I want, to kill you, O time who devastates…

The original from Paul Verlaine’s book of Symbolist Poetry:

Je veux, pour te tuer, ô temps qui me dévastes,
Remonter jusqu’aux jours bleuis des amours chastes
Et bercer ma luxure et ma honte au bruit doux
De baisers sur Sa main et non plus dans Leurs cous.
Le Tibère effrayant que je suis à cette heure,
Quoi que j’en aie, et que je rie ou que je pleure,
Qu’il dorme ! pour rêver, loin d’un cruel bonheur,
Aux tendrons pâlots dont on ménageait l’honneur
Ès-fêtes, dans, après le bal sur la pelouse,
Le clair de lune quand le clocher sonnait douze.

Artwork: 

Bust of a Young Girl Wearing a Beret
France or The Netherlands
mid 16th (?) or 19th (?) century
Polychromed terra-cotta

The Morgan Library & Museum

May 7th, 2017

Isabella Stewart Gardner Museum, part IV – The Sarcophagus

In terms of antiquarian fame—marbles copied in sketchbooks, paintings, or sculptures from the Renaissance on—the most important work of art in the Gardner collection, and perhaps of its type in America, is the sarcophagus with satyrs and maenads gathering grapes.

This large, rectangular coffin of Pentelic marble with one long side and both ends elaborately carved and polished (the second long side left in a less finished state because it stood against a wall in the funerary chamber), was exported from Athens to the area of Rome in the late Severan period, between circa 222 to 235 AD. The occupants of the monument are unknown, since the lid was lost or destroyed some time around 1500. The groups of reveling couples on all sides, combined with the type of lid found on other examples of this Attic imperial sarcophagus, suggest a husband and wife were shown on top, as if reclining at a symposium on an elaborate couch.

The art-historical diarist and cicerone of the mid-cinquecento, Ulisse Aldrovandi, reported that the sarcophagus came from Tivoli and was first to be seen in Rome in the Villa Farnesina in the 1550s. For over a quarter of a millennium the monument ornamented the courtyard of the Palazzo Farnese in the heart of the city, passing finally to the Villa Sciarra. In 1898 it was purchased from the Sciarra collection, through Richard Norton.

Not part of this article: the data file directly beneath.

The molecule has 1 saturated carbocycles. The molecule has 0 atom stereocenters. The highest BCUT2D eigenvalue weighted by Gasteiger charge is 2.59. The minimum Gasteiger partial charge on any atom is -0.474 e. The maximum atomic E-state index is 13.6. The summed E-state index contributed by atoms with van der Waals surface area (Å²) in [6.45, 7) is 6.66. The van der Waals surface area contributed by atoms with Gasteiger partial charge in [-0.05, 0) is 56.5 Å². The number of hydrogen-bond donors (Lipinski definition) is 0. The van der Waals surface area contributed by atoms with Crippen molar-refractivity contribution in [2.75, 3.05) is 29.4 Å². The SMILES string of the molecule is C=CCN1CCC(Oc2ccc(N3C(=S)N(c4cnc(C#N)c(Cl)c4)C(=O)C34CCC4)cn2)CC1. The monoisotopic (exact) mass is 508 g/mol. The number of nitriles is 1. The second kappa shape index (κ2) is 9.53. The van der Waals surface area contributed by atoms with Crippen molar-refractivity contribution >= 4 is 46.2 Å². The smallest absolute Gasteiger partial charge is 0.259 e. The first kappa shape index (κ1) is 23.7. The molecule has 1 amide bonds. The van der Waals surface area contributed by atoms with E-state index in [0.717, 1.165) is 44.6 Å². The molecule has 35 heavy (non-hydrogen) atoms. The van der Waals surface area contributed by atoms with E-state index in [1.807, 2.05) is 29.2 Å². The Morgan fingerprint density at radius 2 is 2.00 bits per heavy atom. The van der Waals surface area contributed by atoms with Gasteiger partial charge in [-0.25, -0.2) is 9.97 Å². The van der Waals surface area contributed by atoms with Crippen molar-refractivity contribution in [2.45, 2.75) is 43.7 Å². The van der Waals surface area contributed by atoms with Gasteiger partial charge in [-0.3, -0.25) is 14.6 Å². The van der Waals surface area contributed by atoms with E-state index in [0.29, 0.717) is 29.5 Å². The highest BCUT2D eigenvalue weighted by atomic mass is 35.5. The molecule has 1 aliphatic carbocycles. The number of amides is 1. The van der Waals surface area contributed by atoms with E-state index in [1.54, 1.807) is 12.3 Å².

The carving of the satyrs and maenads was especially suited to the artistic tastes of Mannerist and Baroque Rome, providing one of the most elegant examples of Greek imperial optic elongation to have survived from ancient times. The Farnese-Gardner sarcophagus can be considered one of the latest expressions of monumental pagan sculpture used for non-historical and decorative funerary purposes. As such it makes a perfect transition through the sculptures of the Middle Ages at Fenway Court to the cinquecento paintings with antiquarian flavor, like Titian’s Europa, in the rooms upstairs.

Source: Cornelis C. Vermeule (1978), “Sarcophagus: Revelers Gathering Grapes”, in Eye of the Beholder, edited by Alan Chong, et al. (Boston: ISGM and Beacon Press, 2003): 12-13.

Isabella Stewart Gardner Museum

May 4th, 2017

The Fabulous Isabella Stewart Gardner Museum

How come it is already one year ago this week, when we stepped into the secret world of wonders that is the Isabella Stewart Gardner Museum? That eclectic structure, inspired by Venetian Palazzos but integrating Roman, Byzantine, Romanesque, Gothic and Renaissance elements – and more recently a new glass wing by (you guessed it, again) Renzo Piano –  and still managing to look harmonious?

Indeed, Isabella and her husband Jack, loved Venice so much they wanted to bring it back home with them. And so they did! They bought columns, windows, and doorways to adorn every floor, as well as reliefs, balustrades, capitals, and statues.

But it was not just Venice. The Gardners travelled all over the world, from Paris to the Middle East, Egypt to the Far East and across America, collecting on their way paintings, photos, statues and other objects of art and craft. Their collection grew so big, the Gardners had to think about a new home for their treasures. That’s when plans for a new museum were first laid. But Jack’s sudden death in 1898 found Isabella pursuing their common dream all by herself.